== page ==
Marek Rogozinski is a software architect, Solr / Lucene specialist and co-founder of solr.pl. Marek is a DZone MVB and is not an employee of DZone and has posted 10 posts at DZone. You can read more from them at their website. View Full User Profile

Indexing files like doc, pdf – Solr and Tika integration

06.20.2011
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In the previous article we have given basic information about how to enable the indexing of binary files, ie MS Word files, PDF files or LibreOffice files. Today we will do the same thing, using the Data Import Handler. Since a few days ago a new version of the Solr server (3.1) have been released, the following guidelines are based on this version. For the purpose of the article I used the “example” application – all of the changes relate to this application.

Assumptions

We assume that the data is available in the XML format and contain basic information about the document along with the file name where the document contents is located. The files are located in a defined directory. Example file look like this:

<?xml version="1.0" encoding="utf-8"?>
<albums>
    <album>
        <author>John F.</author>
        <title>Life in picture</title>
        <description>1.jpg</description>
    </album>
    <album>
        <author>Peter Z.</author>
        <title>Simple presentation</title>
        <description>2.pptx</description>
    </album>
</abums>

As you can see the data is characterized by the fact that individual elements do not have a unique identifier. But we can handle it :)
First we modify the schema by adding a definition of a field that holds the contents of the file:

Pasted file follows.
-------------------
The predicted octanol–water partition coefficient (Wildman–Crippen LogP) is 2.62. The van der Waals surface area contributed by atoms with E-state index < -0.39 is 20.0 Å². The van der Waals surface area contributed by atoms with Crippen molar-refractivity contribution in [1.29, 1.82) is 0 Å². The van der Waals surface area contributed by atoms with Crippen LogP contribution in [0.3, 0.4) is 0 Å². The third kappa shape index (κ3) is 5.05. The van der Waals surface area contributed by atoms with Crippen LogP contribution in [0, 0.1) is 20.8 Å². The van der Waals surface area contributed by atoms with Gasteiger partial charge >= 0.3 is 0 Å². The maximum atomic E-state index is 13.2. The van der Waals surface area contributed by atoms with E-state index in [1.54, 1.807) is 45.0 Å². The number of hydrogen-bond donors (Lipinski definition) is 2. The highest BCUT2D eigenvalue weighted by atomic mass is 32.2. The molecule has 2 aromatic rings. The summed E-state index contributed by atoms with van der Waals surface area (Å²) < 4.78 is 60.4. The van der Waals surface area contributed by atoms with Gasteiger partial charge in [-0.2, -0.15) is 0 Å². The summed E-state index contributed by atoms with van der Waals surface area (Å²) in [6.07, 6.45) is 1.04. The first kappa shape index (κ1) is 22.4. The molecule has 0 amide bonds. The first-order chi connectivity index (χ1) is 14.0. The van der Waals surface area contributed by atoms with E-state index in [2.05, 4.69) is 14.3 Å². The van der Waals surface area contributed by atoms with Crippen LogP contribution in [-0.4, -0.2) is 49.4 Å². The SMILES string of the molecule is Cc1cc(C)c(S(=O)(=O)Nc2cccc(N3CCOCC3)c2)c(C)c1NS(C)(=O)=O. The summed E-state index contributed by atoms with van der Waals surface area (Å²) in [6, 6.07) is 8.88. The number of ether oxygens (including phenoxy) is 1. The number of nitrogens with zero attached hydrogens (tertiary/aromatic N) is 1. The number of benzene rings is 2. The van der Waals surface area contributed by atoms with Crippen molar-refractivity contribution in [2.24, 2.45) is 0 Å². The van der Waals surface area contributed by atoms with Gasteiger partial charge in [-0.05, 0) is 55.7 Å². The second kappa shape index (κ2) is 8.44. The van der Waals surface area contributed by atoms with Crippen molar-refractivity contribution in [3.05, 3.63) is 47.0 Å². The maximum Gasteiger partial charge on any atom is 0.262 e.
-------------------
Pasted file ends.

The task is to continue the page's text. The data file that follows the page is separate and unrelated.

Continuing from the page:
<field name="content" type="text" indexed="true" stored="true" multiValued="true"/>

Next we modify the solrconfig.xml and add DIH configuration:

<requestHandler name="/dataimport">
   <lst name="defaults">
      <str name="config">data-config.xml</str>
   </lst>
</requestHandler>

Since we will use the entity processor located in the extras (TikaEntityProcessor), we need to modify the line loading the DIH library:

 <lib dir="../../dist/" regex="apache-solr-dataimporthandler-.*.jar" />

The next step is to create a data-config.xml file. In our case it should look like this:

<dataConfig>
    <script><![CDATA[
        id = 1;
        function GenerateId(row) {
            row.put('id', (id ++).toFixed());
            return row;
        }       
       ]]></script>
   <dataSource type="BinURLDataSource" name="data"/>
    <dataSource type="URLDataSource" baseUrl="http://localhost/tmp/bin/" name="main"/>
    <document>
        <entity name="rec" processor="XPathEntityProcessor" url="data.xml" forEach="/albums/album" dataSource="main" transformer="script:GenerateId">
            <field column="title" xpath="//title" />
            <field column="description" xpath="//description" />
            <entity processor="TikaEntityProcessor" url="http://localhost/tmp/bin/${rec.description}" dataSource="data">
                <field column="text" name="content" />